An Egyptian court recommends the death penalty for the leader of the Muslim Brotherhood, Mohammed Badie, and 682 of his supporters.
Above: family members of the Muslim Brotherhood supporters gather outside court
The court also handed down a final capital punishment ruling for 37 others.
Seeking the death penalty for Mohammed Badie, the Muslim Brotherhood‘s general guide, is certain to raise tension in Egypt, which has been gripped by turmoil since the army removed the Brotherhood from power last year.
The decisions are possibly the largest possible death sentences in recent world history – Sarah Leah Whitson at Human Rights Watch
The 37 death sentences were part of a final judgement on 529 Brotherhood supporters who were sentenced to death last month. The remaining defendants were sentenced to life in jail.
Death sentence recommendations in the case involving Badie will be passed on to Egypt’s Mufti, the highest religious authority. His opinion is not legally binding and can be ignored by the court.
“The decisions are possibly the largest possible death sentences in recent world history. While they’re exceptional in scale, they’re certainly not exceptional in kind,” said Sarah Leah Whitson, executive director for Middle East and North Africa at Human Rights Watch.
“It seems that these sentences are aimed at striking fear and terror into the hearts of those who oppose the interim government including the interim government.”
The rulings can be appealed. Many defendants are on the run. Nevertheless, the cases have raised new questions about Egypt’s stumbling political transition three years after an army-backed popular uprising ousted autocrat Hosni Mubarak and raised hopes of a robust democracy.
A pro-democracy movement that helped ignite the uprising that toppled Mr Mubarak in 2011 was banned by court order on Monday, judicial sources and the website of the state-run Al-Ahram newspaper said.
The ruling banning the activities of the 6 April movement follows the imprisonment of three of its leading members last year on charges of protesting illegally. The charges against 6 April included “damaging the image of the state”, according to the Al-Ahram report.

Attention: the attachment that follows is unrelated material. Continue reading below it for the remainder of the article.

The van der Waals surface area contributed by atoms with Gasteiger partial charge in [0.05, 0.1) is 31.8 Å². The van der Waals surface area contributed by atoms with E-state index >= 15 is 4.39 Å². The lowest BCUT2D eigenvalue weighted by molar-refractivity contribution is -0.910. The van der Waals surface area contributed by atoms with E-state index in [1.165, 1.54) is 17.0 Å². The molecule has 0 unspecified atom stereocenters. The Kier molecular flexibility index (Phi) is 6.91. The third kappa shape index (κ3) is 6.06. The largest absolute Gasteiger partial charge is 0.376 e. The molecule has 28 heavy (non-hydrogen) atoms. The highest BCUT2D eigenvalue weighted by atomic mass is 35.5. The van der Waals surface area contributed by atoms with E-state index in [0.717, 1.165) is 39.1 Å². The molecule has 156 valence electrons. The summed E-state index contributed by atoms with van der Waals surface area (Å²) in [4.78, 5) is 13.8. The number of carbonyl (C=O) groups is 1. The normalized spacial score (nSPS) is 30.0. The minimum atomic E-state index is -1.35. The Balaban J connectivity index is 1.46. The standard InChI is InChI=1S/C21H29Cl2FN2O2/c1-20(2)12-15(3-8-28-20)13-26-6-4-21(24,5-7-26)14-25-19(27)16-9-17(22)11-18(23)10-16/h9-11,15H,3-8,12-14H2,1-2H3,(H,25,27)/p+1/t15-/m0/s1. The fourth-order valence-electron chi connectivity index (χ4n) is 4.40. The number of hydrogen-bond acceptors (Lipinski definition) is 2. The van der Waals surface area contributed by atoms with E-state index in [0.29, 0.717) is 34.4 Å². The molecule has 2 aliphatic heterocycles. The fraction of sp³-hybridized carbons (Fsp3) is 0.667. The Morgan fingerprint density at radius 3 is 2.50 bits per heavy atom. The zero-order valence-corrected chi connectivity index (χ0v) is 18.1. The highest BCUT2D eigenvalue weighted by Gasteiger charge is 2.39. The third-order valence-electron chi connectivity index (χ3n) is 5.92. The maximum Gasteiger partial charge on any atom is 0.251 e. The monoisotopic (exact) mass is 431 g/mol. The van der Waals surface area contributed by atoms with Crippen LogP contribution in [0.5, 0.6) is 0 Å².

Above: senior Muslim Brotherhood member Mohammed Badie in court
As soon as word spread of the death sentences, relatives of the defendants screamed and cried outside the court in the southern town of Minya.
Some blamed Abdel Fattah al-Sisi, the general who deposed President Mohammed Morsi of the Brotherhood last July. He is expected to easily win presidential elections next month.
“Sisi is ruling like a king” and “May God punish you for what you did” some people chanted. Egypt’s biggest political party until last year, the Brotherhood has been outlawed and driven underground.
It has vowed to bring down the government through protests, even though a security campaign has weakened the movement, which is believed to have about one million supporters in the country of 85 million.
Despite decades of repression under one Egyptian ruler after another, the Brotherhood has managed to survive, winning over Egyptians with its social networks and charities.
This time, it lost considerable popular support after Mr Morsi was accused of trying to acquire unlimited powers and mismanaging the economy during his year in office.
But authorities still see the movement as a major threat. Mr Badie was charged with crimes including inciting violence that followed the army overthrow of President Morsi.
Hundreds of Brotherhood supporters and members of the security forces have been killed in political violence and thousands of Islamists and some secular dissidents jailed by authorities since then.
The biggest trials in Egypt’s modern history have reinforced fears among human rights groups that the military-backed government and anti-Islamist judges are bent on crushing dissent. The authorities have branded the Brotherhood a terrorist group, an allegation it denies.
In April, David Cameron ordered an investigation into the “activities” of the Brotherhood and the UK’s policy towards the group.